To complicate matters further, there’s the False Attribution Theory. It states we attribute causes of our behavior to external factors (i.e. “I failed the test because the teacher was unfair”). And we attribute causes of other’s behavior to internal dispositions or character flaws (i.e. “He failed the test because he is lazy and didn’t study”).

With this information in mind, it’s safe to admit our view of others is “off the mark” – especially when compounded with an emotionally charged conflict. Simply checking our perception of the situation and asking the other person, “This is how I see things, is this right?” can help disarm a destructive conflict before it begins.

But what if you are currently in the midst of a serious conflict or trust has eroded to the point where even a question like this would be seen as hostile? Let’s take a look at some common destructive patterns and possible alternatives: Gottman’s 4 Horsemen of the Apocalypse. The name comes from the statistically probability that if these patterns are present in your relationship, the end is near.


Criticism is a generally broad accusation or attack; a sharp and negative attempt to point out fault in another. An example would be,

“You are the most selfish man I know! My mother is sick, maybe terminally, and you can’t stir yourself to drive 30 miles for her birthday. Great. Now I get to tell my Mom that I’m married to a narcissistic jerk! Could you think of someone else for a change?”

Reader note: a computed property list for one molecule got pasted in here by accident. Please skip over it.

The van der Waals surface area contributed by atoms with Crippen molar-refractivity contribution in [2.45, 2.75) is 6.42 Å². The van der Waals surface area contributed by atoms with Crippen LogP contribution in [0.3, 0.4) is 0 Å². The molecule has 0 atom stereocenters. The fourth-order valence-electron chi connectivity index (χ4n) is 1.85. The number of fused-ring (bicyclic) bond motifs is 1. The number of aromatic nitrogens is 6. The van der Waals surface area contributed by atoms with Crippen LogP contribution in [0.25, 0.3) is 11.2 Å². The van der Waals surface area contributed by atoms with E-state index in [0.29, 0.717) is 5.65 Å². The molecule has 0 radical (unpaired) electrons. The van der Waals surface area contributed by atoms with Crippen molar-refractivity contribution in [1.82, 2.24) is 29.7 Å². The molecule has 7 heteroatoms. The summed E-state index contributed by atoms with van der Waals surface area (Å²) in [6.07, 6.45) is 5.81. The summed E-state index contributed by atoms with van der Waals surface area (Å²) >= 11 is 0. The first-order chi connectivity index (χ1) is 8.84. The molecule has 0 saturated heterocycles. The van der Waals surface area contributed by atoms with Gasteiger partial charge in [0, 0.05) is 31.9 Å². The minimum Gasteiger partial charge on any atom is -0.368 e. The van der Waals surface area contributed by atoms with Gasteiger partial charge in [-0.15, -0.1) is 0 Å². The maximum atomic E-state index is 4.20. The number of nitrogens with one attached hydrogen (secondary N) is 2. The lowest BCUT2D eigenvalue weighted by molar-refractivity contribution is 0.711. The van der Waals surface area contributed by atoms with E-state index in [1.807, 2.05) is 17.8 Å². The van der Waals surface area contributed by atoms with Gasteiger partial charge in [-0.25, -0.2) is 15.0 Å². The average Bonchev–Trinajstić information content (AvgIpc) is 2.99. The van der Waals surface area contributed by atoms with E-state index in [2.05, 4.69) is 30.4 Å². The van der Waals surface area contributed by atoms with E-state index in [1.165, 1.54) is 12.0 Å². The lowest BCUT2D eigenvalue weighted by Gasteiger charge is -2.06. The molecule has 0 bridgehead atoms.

We often use criticisms to get someone’s attention. We want the other person to know how awful we feel or to make the conflict important enough to resolve. But it rarely works out that way…

A much better way would be to “turn criticism into a constructive complaint.” By using an “I” statement, we can state how we feel, describe undesirable behavior and ask for specific change. A constructive complaint also leaves out blame and the idea that there is something wrong with the other person.

“I am upset that we are not going to see my Mom together. I have asked you three times to clear your weekend so we could both go see her. Next weekend is her birthday. She is sick and I want to see her, and I want you to come with me. I am frustrated and impatient with the excuses you’ve given me. I hope you will come. I don’t want to have the kind of marriage where I have to see my folks by myself.”


Defensiveness is basically denial; a tactic that tries to ward off an attack (usually the initial criticism) by deferring blame. It is also an effort to protect oneself “against pain, fear, personal responsibility, or new information (Wilmot and Hocker, 2001).” Defensiveness also creates a readiness to strike back and start a criticizing cycle.

Listen to this exchange in an example from Wilmot and Hocker (2001)…